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Sexual harassment in the workplace comes in a lot of different forms — including harassment and discrimination aimed directly at pregnant women and new mothers. If you’re a pregnant woman in Tennessee, you should know your rights during this special time.

The Pregnancy Discrimination Act of 1978 (PDA) specifically forbids pregnancy discrimination and discrimination against new mothers. In addition, state law allows some employees additional rights to leave for things like pregnancy-related conditions, childbirth recovery, breastfeeding and adoption. But pregnancy discrimination isn’t always obvious to spot, and you have to recognize that you’re facing harassment and discrimination in order to fight it.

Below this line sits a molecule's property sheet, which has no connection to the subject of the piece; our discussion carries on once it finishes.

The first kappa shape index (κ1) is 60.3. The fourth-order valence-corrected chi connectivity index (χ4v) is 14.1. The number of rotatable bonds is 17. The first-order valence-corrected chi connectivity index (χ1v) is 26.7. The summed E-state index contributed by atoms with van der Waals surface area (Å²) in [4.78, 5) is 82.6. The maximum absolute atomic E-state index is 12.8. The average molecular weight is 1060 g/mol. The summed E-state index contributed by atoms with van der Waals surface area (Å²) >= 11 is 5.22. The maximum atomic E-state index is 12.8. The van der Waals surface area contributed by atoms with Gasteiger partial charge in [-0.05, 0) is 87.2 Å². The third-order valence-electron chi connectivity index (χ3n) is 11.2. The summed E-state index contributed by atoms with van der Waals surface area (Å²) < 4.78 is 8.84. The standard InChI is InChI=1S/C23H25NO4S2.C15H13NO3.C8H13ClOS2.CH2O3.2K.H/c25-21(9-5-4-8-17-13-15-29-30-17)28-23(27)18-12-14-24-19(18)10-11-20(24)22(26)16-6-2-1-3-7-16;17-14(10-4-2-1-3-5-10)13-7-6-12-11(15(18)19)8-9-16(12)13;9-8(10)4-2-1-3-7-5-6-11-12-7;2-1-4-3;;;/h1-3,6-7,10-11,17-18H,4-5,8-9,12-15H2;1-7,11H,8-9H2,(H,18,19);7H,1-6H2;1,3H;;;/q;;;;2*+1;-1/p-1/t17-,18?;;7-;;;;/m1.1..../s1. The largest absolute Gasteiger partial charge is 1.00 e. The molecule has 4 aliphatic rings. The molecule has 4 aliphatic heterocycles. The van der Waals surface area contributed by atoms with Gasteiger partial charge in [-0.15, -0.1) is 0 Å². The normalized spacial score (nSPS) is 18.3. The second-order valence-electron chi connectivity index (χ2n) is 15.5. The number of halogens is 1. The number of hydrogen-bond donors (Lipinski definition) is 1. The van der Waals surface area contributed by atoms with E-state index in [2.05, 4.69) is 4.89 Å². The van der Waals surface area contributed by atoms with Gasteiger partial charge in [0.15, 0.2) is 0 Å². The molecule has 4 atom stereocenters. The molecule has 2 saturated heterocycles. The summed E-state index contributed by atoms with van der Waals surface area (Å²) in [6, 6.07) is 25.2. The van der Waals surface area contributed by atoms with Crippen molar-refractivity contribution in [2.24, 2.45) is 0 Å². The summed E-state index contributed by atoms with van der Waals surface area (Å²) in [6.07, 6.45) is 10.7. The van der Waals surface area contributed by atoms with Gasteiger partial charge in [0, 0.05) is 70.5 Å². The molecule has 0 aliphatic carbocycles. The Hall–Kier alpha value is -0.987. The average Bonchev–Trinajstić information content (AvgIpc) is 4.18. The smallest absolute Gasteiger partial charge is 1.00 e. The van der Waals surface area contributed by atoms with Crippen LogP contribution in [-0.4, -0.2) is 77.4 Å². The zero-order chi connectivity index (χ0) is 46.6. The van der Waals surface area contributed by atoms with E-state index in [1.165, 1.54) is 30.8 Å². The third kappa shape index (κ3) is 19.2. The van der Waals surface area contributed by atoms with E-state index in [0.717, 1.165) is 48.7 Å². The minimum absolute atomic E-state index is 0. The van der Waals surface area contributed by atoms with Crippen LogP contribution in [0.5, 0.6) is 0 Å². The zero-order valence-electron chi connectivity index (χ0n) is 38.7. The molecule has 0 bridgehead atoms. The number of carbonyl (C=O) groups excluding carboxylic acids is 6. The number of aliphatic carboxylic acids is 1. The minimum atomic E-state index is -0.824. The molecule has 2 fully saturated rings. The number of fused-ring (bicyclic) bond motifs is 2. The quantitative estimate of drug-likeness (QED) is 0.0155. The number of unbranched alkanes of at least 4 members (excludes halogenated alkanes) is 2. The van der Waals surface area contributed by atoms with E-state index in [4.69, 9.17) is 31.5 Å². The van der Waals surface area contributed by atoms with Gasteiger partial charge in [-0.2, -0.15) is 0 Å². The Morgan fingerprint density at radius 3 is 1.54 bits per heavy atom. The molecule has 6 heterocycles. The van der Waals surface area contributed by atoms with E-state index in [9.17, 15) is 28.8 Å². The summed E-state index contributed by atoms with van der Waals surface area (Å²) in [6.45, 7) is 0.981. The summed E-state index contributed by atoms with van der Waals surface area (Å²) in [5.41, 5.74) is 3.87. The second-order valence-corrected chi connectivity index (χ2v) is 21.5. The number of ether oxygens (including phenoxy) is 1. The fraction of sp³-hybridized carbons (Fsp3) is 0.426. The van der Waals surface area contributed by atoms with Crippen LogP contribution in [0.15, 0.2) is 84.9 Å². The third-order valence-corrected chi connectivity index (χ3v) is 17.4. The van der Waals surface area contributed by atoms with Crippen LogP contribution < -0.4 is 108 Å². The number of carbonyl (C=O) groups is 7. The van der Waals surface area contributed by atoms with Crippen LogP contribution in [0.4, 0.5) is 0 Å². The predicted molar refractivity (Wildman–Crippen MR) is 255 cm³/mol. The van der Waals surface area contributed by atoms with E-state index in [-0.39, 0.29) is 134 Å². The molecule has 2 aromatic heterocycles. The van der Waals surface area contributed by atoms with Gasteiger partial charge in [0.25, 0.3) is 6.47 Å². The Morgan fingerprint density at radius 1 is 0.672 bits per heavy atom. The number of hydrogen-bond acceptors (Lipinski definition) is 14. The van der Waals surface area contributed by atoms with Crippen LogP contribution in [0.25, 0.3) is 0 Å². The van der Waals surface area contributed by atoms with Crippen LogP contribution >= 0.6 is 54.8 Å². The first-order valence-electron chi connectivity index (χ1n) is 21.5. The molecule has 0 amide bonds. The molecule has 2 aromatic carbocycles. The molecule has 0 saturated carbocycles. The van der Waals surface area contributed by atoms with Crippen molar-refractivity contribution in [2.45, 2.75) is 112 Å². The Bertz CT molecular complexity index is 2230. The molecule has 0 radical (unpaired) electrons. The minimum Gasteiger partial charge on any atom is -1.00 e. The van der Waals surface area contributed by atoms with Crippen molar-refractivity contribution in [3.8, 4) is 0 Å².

So what counts as pregnancy discrimination? Consider these examples:

  • Even though your pregnancy is going fine and you have no complications, your employer begins trying to force you to take leave almost as soon as your condition becomes apparent (or sooner).
  • You try to return to work after your delivery and your employer brushes you off and says, “It’s too soon.”
  • Your co-workers or supervisors make derogatory or obscene comments about your sex life, body, breast changes, pregnancy or nursing process.
  • Your bosses make it clear that you are inconveniencing others merely because you have to take time off to go to the doctor’s office or express your milk.
  • You lose a promotion because your boss is afraid you will get pregnant or believes that your status as a mother somehow makes you less dedicated or unsuitable.
  • You are denied reasonable accommodations for your pregnancy, such as extra bathroom breaks or the ability to sit down with your feet up when doing paperwork.

Don’t let an employer get away with workplace harassment. You have a right to protect your interests against an employer’s overreaches through whatever legal means are available.